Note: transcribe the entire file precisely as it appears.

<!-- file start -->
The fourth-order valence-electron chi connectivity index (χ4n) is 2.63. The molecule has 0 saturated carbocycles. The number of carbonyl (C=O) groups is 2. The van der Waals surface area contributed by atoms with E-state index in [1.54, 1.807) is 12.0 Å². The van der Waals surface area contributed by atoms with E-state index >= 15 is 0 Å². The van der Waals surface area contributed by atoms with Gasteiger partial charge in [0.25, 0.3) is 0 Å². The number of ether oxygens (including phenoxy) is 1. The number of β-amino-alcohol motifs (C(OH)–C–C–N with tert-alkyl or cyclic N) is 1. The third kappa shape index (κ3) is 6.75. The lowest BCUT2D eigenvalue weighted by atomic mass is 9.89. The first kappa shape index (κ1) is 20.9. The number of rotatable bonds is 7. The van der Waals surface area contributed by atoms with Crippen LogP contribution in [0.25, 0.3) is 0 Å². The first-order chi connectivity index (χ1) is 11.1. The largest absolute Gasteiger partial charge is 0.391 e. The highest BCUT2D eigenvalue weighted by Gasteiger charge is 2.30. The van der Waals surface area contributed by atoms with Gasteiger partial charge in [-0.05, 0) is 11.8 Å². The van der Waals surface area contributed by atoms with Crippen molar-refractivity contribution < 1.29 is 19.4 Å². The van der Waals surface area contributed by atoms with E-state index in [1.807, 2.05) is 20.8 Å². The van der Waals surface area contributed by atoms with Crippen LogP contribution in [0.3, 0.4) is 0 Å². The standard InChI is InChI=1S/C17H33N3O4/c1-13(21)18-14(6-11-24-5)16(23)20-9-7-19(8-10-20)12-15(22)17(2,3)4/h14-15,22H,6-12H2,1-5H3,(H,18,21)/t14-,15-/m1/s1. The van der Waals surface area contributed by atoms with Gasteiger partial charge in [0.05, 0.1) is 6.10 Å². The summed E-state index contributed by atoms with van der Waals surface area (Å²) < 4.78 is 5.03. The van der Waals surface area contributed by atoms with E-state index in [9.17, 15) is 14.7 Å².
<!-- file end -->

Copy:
The fourth-order valence-electron chi connectivity index (χ4n) is 2.63. The molecule has 0 saturated carbocycles. The number of carbonyl (C=O) groups is 2. The van der Waals surface area contributed by atoms with E-state index in [1.54, 1.807) is 12.0 Å². The van der Waals surface area contributed by atoms with E-state index >= 15 is 0 Å². The van der Waals surface area contributed by atoms with Gasteiger partial charge in [0.25, 0.3) is 0 Å². The number of ether oxygens (including phenoxy) is 1. The number of β-amino-alcohol motifs (C(OH)–C–C–N with tert-alkyl or cyclic N) is 1. The third kappa shape index (κ3) is 6.75. The lowest BCUT2D eigenvalue weighted by atomic mass is 9.89. The first kappa shape index (κ1) is 20.9. The number of rotatable bonds is 7. The van der Waals surface area contributed by atoms with Crippen LogP contribution in [0.25, 0.3) is 0 Å². The first-order chi connectivity index (χ1) is 11.1. The largest absolute Gasteiger partial charge is 0.391 e. The highest BCUT2D eigenvalue weighted by Gasteiger charge is 2.30. The van der Waals surface area contributed by atoms with Gasteiger partial charge in [-0.05, 0) is 11.8 Å². The van der Waals surface area contributed by atoms with Crippen molar-refractivity contribution < 1.29 is 19.4 Å². The van der Waals surface area contributed by atoms with E-state index in [1.807, 2.05) is 20.8 Å². The van der Waals surface area contributed by atoms with Crippen LogP contribution in [0.3, 0.4) is 0 Å². The standard InChI is InChI=1S/C17H33N3O4/c1-13(21)18-14(6-11-24-5)16(23)20-9-7-19(8-10-20)12-15(22)17(2,3)4/h14-15,22H,6-12H2,1-5H3,(H,18,21)/t14-,15-/m1/s1. The van der Waals surface area contributed by atoms with Gasteiger partial charge in [0.05, 0.1) is 6.10 Å². The summed E-state index contributed by atoms with van der Waals surface area (Å²) < 4.78 is 5.03. The van der Waals surface area contributed by atoms with E-state index in [9.17, 15) is 14.7 Å².